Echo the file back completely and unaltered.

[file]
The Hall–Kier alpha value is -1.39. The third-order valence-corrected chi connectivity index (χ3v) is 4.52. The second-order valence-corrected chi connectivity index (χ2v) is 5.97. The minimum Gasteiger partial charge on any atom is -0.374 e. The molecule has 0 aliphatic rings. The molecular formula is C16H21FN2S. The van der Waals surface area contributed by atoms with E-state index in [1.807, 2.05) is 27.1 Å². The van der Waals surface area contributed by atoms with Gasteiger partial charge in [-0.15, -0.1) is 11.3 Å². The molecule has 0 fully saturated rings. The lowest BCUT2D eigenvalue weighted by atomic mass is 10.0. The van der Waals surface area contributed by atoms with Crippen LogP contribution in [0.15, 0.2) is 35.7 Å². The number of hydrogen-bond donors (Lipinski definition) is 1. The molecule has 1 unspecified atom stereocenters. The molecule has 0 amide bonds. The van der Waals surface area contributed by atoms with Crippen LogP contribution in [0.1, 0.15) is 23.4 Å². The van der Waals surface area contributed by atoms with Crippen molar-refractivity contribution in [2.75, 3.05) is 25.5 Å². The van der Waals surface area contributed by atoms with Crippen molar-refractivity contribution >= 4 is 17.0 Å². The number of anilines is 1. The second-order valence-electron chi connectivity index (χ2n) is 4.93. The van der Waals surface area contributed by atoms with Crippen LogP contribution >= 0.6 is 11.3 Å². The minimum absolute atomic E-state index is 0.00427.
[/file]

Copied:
The Hall–Kier alpha value is -1.39. The third-order valence-corrected chi connectivity index (χ3v) is 4.52. The second-order valence-corrected chi connectivity index (χ2v) is 5.97. The minimum Gasteiger partial charge on any atom is -0.374 e. The molecule has 0 aliphatic rings. The molecular formula is C16H21FN2S. The van der Waals surface area contributed by atoms with E-state index in [1.807, 2.05) is 27.1 Å². The van der Waals surface area contributed by atoms with Gasteiger partial charge in [-0.15, -0.1) is 11.3 Å². The molecule has 0 fully saturated rings. The lowest BCUT2D eigenvalue weighted by atomic mass is 10.0. The van der Waals surface area contributed by atoms with Crippen LogP contribution in [0.15, 0.2) is 35.7 Å². The number of hydrogen-bond donors (Lipinski definition) is 1. The molecule has 1 unspecified atom stereocenters. The molecule has 0 amide bonds. The van der Waals surface area contributed by atoms with Crippen LogP contribution in [0.1, 0.15) is 23.4 Å². The van der Waals surface area contributed by atoms with Crippen molar-refractivity contribution in [2.75, 3.05) is 25.5 Å². The van der Waals surface area contributed by atoms with Crippen molar-refractivity contribution >= 4 is 17.0 Å². The number of anilines is 1. The second-order valence-electron chi connectivity index (χ2n) is 4.93. The van der Waals surface area contributed by atoms with Crippen LogP contribution >= 0.6 is 11.3 Å². The minimum absolute atomic E-state index is 0.00427.